“My story has to start with that night. I don’t remember anything about it, though I was there, nevertheless it’s where my story has to start. When something big like that night happens, time divides into before and after, the before time breaks up into dreams, the dreams dissolve to darkness.” – Indra Sinha, Animal’s People
I am reading Animal’s People by Indra Sinha about the 1984 Bhopal disaster in India, often called the worst industrial disaster in world history. This novel is on my syllabus next semester for my new “Environmental Apocalypse” course.
My reading of literature could be divided into three categories: (1) memoirs, which I read obsessively to study the form as I write my own book, (2) literary works that I use in my Environmental Studies classes in my job as a professor, and (3) essays and novels I read purely for pleasure with no productive goal in mind. But when I read, these boundaries pretty much fall away, and all blend together. For example, teaching Environmental Apocalypse overlaps with my memoir: living in, steeped in, childhood trauma, and not knowing if you will survive feels apocalyptic in many ways. I didn’t have that language as a child or a teenager. I would never have said, My parents’ marriage is an apocalypse.” Because in many ways I was born into a world already fallen apart, where my life was regularly threatened. There was no previous safe space that disappeared as the anchors of reality floated away. Apocalypse was everyday. In Learning to Die in the Anthropocene, military vet and philosopher Roy Scranton says something similar: living through the war in Iraq, where his life could end any moment, has prepared him for climate collapse.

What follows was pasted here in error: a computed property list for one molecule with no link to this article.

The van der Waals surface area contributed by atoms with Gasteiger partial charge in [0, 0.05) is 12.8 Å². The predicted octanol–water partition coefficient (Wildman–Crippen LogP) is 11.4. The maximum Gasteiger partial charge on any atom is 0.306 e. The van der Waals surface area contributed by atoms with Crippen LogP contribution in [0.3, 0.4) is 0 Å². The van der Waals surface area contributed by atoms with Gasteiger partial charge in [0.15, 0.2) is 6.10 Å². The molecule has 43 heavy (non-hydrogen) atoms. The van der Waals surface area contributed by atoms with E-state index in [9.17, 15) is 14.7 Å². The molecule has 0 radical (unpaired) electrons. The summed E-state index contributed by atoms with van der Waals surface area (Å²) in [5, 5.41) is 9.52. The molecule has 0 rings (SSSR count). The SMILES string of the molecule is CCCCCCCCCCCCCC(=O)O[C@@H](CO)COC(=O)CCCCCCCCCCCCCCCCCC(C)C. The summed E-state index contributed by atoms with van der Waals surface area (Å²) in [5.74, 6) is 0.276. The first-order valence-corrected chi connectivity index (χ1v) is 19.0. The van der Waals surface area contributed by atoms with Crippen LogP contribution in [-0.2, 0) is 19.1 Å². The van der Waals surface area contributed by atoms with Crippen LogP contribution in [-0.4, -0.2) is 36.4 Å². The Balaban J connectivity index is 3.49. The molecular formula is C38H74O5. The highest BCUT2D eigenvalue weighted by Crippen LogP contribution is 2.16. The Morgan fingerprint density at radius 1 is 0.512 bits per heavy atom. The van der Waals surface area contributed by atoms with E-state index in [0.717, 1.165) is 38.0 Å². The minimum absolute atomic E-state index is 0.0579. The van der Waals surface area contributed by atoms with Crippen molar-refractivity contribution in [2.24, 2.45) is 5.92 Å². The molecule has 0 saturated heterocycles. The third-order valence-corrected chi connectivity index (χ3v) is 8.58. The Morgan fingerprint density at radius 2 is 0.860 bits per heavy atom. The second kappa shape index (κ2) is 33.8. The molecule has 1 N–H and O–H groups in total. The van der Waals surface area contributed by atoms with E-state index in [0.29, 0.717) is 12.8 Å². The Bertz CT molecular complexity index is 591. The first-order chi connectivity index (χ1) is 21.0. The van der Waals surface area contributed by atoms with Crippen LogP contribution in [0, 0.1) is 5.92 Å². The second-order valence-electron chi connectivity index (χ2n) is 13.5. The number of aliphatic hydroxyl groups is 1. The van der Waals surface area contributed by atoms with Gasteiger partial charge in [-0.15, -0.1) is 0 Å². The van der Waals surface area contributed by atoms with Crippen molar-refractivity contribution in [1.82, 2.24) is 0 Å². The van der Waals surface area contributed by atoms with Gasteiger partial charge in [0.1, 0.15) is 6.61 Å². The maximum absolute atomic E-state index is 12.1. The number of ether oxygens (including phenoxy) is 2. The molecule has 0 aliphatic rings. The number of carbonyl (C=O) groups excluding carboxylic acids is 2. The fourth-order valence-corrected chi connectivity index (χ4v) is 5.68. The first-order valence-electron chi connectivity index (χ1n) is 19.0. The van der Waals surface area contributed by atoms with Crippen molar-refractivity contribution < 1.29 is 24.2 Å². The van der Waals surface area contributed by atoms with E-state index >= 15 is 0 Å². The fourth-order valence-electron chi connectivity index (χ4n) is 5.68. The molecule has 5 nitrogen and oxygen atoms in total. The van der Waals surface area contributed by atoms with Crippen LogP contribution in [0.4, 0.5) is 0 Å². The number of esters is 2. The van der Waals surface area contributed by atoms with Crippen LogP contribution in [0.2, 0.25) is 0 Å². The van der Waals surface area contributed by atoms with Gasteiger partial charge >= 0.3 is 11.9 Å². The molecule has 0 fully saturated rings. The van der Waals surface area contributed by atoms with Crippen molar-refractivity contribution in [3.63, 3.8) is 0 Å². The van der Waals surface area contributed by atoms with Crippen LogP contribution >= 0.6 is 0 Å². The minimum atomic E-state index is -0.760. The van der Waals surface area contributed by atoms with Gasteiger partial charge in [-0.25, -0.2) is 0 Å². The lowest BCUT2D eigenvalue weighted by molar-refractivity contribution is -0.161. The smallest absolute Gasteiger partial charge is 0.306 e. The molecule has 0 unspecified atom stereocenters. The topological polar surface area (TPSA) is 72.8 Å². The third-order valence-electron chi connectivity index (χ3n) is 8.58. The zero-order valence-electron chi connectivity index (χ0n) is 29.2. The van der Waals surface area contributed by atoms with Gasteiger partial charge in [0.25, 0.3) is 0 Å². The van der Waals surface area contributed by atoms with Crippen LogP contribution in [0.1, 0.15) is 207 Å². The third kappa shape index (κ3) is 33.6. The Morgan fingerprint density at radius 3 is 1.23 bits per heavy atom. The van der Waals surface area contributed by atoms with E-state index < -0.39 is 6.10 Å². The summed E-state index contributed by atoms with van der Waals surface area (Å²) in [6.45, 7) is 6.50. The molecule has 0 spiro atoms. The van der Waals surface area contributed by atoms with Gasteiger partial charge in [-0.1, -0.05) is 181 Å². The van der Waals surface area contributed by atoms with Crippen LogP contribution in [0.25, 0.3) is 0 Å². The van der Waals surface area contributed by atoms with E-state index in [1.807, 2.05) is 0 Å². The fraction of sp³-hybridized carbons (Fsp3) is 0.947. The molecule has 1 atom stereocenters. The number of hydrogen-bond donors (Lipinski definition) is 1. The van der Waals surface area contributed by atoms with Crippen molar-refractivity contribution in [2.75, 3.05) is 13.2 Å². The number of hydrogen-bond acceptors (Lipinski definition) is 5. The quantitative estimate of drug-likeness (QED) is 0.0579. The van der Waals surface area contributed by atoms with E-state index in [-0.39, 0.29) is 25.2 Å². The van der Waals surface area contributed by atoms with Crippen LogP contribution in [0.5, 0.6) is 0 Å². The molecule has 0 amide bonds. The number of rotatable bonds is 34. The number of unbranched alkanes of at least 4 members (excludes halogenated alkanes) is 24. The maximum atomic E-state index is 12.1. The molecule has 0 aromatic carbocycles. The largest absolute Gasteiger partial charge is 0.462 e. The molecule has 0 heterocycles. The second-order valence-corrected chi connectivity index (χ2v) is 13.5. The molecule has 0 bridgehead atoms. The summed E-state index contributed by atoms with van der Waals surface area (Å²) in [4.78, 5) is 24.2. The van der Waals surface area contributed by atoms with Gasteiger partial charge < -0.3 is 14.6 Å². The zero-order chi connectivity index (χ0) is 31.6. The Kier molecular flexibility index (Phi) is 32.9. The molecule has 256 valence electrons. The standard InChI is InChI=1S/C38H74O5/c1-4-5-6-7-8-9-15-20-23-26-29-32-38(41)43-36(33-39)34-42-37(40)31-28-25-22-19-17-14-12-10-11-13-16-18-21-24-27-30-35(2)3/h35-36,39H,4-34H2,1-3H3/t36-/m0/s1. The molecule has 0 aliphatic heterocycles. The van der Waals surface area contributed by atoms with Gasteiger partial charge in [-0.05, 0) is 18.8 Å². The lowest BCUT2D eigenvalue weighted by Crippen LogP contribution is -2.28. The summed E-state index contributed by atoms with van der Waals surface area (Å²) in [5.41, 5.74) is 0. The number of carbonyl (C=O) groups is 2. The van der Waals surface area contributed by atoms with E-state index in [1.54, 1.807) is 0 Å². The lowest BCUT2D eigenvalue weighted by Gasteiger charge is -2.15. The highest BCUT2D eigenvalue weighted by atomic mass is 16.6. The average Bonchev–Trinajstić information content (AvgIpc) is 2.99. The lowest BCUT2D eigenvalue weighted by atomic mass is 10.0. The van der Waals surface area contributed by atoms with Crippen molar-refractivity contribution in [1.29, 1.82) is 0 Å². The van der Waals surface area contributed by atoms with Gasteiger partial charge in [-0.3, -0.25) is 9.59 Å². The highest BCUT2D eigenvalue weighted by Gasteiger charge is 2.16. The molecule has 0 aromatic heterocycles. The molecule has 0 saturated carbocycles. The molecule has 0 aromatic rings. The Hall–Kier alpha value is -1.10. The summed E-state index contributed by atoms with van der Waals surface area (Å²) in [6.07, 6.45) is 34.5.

In Animal’s People, the protagonist, Animal, has been born into apocalypse. My story has to start with that night. He had a few years of life before the Union Carbide plant exploded chemicals into the slums of Bhopal, but he can’t remember them and that doesn’t matter. I don’t remember anything about it, though I was there, nevertheless it’s where my story has to start. My own childhood had a few possible years before the violence began. (I wrote about those years in “Perfect Times,” an essay published by fellow Afghan-American writer Tamim Ansary.) What you don’t remember is still filled with stories, others’ stories, who tell you want that time meant. You weave those accounts–often/sometimes fabrications–into your own memory.
Animal’s People makes apocalypse a buried memory, prelinguistic, installed by others–in contrast with the fear of apocalypse in popular (and even academic/intellectual) culture today. A well-known eco-critic, Lawrence Buell, once wrote, “Apocalypse is the single most powerful master metaphor that the contemporary environmental imagination has at its disposal.” Apocalypse as metaphor, apocalypse as narrative ending–that is not what apocalypse is for those who have survived trauma. In Animal’s People, apocalypse is not a projection into a future. It’s not a threat, the possibility of horror and the fall of civilization. In Animal’s People, apocalypse is an already-happened prelinguistic memory. In Animal’s People, apocalypse is a town. The novel is set in Khaufpur, a fictional name meaning, literally, Town of Terror. Narrating his beginnings, Animal explains, When something big like that night happens, time divides into before and after, the before time breaks up into dreams, the dreams dissolve to to darkness.